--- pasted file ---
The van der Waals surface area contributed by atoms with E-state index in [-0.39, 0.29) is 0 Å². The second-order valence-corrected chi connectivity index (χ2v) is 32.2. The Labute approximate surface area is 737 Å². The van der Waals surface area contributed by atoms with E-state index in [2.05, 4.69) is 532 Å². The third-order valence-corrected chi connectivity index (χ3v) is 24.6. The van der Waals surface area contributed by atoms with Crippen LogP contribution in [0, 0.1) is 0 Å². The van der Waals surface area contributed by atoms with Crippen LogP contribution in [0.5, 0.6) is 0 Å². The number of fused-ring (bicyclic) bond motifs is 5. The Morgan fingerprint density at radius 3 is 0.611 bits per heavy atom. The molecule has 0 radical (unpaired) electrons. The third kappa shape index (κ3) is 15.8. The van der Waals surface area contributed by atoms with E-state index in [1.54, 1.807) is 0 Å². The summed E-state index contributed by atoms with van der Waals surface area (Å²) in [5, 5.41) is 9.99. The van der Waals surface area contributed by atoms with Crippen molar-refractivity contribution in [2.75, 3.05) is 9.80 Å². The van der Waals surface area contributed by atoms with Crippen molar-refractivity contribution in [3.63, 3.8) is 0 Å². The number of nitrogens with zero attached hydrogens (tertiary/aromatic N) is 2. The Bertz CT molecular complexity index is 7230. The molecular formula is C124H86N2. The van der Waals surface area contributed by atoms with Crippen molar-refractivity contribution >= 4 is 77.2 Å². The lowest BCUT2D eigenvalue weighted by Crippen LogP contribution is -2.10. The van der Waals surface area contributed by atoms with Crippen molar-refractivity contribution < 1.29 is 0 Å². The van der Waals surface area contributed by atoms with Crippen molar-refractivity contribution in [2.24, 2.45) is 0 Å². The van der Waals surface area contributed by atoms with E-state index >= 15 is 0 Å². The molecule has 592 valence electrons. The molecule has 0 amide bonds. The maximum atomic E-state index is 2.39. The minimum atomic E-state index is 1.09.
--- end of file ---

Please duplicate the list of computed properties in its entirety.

The van der Waals surface area contributed by atoms with E-state index in [-0.39, 0.29) is 0 Å². The second-order valence-corrected chi connectivity index (χ2v) is 32.2. The Labute approximate surface area is 737 Å². The van der Waals surface area contributed by atoms with E-state index in [2.05, 4.69) is 532 Å². The third-order valence-corrected chi connectivity index (χ3v) is 24.6. The van der Waals surface area contributed by atoms with Crippen LogP contribution in [0, 0.1) is 0 Å². The van der Waals surface area contributed by atoms with Crippen LogP contribution in [0.5, 0.6) is 0 Å². The number of fused-ring (bicyclic) bond motifs is 5. The Morgan fingerprint density at radius 3 is 0.611 bits per heavy atom. The molecule has 0 radical (unpaired) electrons. The third kappa shape index (κ3) is 15.8. The van der Waals surface area contributed by atoms with E-state index in [1.54, 1.807) is 0 Å². The summed E-state index contributed by atoms with van der Waals surface area (Å²) in [5, 5.41) is 9.99. The van der Waals surface area contributed by atoms with Crippen molar-refractivity contribution in [2.75, 3.05) is 9.80 Å². The van der Waals surface area contributed by atoms with Crippen molar-refractivity contribution in [3.63, 3.8) is 0 Å². The number of nitrogens with zero attached hydrogens (tertiary/aromatic N) is 2. The Bertz CT molecular complexity index is 7230. The molecular formula is C124H86N2. The van der Waals surface area contributed by atoms with Crippen molar-refractivity contribution >= 4 is 77.2 Å². The lowest BCUT2D eigenvalue weighted by Crippen LogP contribution is -2.10. The van der Waals surface area contributed by atoms with Crippen molar-refractivity contribution < 1.29 is 0 Å². The van der Waals surface area contributed by atoms with Crippen molar-refractivity contribution in [2.24, 2.45) is 0 Å². The van der Waals surface area contributed by atoms with E-state index >= 15 is 0 Å². The molecule has 592 valence electrons. The molecule has 0 amide bonds. The maximum atomic E-state index is 2.39. The minimum atomic E-state index is 1.09.